Case Study

Selenium’s builds with Bazel and the EngFlow platform are 10x faster and cover all major operating systems and browser versions.

About Selenium

Selenium is a suite of open source tools for automating web browsers, primarily for testing web applications across different browsers and operating systems. At its core is a large polyglot repository, with over 200k lines of code written Java, C#, JavaScript, Rust, Ruby and Python, as well as hundreds of tests.


From 5 hours down to 30 minutes

Long CI runs waste developer time

As Selenium grew in usefulness and popularity, more and more scenarios needed to be tested across multiple web browsers (Chrome, Firefox…), browser versions (dev, beta…) and operating systems. This caused CI times in GitHub to quickly spiral out of control – it took just a few months to go from 45 minutes to over 5 hours. This led to developers waiting incredibly long times before finding out if their Pull Requests had passed all the tests, or before discovering new bugs.

Bazel and EngFlow to the rescue

This CI runtime crisis motivated the team to expand its Bazel usage and adopt EngFlow’s Remote Build Execution platform. Doing both of these things empowered Selenium with clean, transparent, functional and hermetic builds, where build steps and testing steps could be interwoven thanks to Bazel’s efficient build graph, as well as heavily cached and parallelized across many machines thanks to EngFlow’s enterprise-grade remote cache and execution service.

Remember before the equivalent test runs were taking up to 5 hours, and now they’re comfortably under 30 minutes. Our RBE build times are So. Much. Faster. It’s extraordinary.
Simon Stewart
Ex-project lead of Selenium
Nov 2023: Simon Stewart on improved CI runtimes with EngFlow RBE
Nov 2023: Simon Stewart on improved CI runtimes with Bazel and EngFlow RBE

Initial surprises and quick wins

Switching the first tests to run on EngFlow was completely seamless: All it took was EngFlow providing a Remote Execution endpoint, and Selenium making a small configuration change for the first tests to be running remotely. The browser-based tests took a bit more effort, even with Bazel already managing browser and driver versions, because they required the ability to choose the Docker image the build actions were executed on – but with EngFlow's help this was also straightened out.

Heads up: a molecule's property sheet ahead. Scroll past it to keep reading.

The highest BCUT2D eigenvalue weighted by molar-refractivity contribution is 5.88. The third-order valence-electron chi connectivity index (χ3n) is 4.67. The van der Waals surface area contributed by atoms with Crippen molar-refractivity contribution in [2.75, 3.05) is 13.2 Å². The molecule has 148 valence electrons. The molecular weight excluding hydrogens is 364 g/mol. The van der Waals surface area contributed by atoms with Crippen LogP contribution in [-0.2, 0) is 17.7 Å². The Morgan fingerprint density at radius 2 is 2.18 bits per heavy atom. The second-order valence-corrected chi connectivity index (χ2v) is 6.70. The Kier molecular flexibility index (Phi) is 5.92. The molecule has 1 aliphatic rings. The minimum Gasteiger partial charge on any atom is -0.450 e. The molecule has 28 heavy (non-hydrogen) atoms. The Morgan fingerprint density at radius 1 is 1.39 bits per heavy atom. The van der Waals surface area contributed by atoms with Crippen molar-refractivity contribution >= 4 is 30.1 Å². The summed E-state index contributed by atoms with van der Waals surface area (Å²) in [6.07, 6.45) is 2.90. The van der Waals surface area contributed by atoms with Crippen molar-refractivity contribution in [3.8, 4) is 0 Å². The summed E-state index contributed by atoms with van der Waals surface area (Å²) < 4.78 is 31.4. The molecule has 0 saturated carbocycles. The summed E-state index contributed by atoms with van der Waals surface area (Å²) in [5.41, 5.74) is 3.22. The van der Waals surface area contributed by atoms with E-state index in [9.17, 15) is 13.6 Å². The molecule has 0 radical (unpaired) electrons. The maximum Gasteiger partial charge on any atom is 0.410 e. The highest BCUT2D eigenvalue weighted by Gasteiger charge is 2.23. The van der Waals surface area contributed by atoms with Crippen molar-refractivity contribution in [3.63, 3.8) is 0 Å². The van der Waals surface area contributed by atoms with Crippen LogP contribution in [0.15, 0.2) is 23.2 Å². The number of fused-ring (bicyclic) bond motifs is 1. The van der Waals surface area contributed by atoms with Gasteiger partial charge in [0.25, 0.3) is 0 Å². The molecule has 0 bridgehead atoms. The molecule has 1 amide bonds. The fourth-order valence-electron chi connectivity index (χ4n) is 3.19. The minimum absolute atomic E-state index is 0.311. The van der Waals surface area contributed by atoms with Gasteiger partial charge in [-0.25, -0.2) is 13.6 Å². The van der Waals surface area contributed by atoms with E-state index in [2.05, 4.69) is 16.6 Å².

We haven’t had to rewrite our tests, we haven’t done a huge amount of changes, but we’ve managed to slash our build time from 5 hours to under 30 minutes. And we could go faster, there are things we could do in order to squeeze a bit more performance, but we haven’t needed to do that.
Simon Stewart
Ex-project lead of Selenium

When running the entire Chrome test suite on EngFlow for the first time, many tests were immediately green out-of-the-box and completed 5x faster, which was a good place to be starting from. Running all the linters, which could take over 1 hour in GitHub, took just 5 minutes on EngFlow – that’s a 12x speed-up!

{ Faster, Simpler } — Choose two

EngFlow doesn’t just make builds and tests faster, it also lets you simplify them.

You can see this for yourself in EngFlow’s Selenium Build and Test UI:

Left: GitHub Actions page with link to EngFlow Build and Test UI; Right: EngFlow Build and Test UI, showing a richer and more actionable view of a Bazel test failure
Left: GitHub Actions page with link to EngFlow Build and Test UI
Right: EngFlow Build and Test UI, showing a richer and more actionable view of a Bazel test failure

For failed tests, developers get a nicely rendered view of which test cases failed and why, as well as everything they need to dig in. For example, in the figure above, the terminal output on the left prints out that a target failed and includes the path to a log file containing more details. In EngFlow’s UI, the failure reason is shown inline, as well as a summary of which of the 20 test cases failed.

EngFlow also helps you simplify complex, expensive and error-prone platform-specific setups. Builds and tests specify how each individual action was configured and run, which can be analyzed to fix problems and improve their performance.

We recently migrated our .Net build to run on the EngFlow cluster too, and that’s simplified a pile of our testing. It’s allowed us to slim down our language and platform-specific builds (which were taking hours and often failed) to things that are far simpler.
Simon Stewart
Ex-project lead of Selenium

Simon is the creator of Selenium WebDriver. For a long time, he led Google’s Browser Automation team, and he has also been the tech lead of Buck at Facebook. He is currently working as a software engineer for a large tech company.

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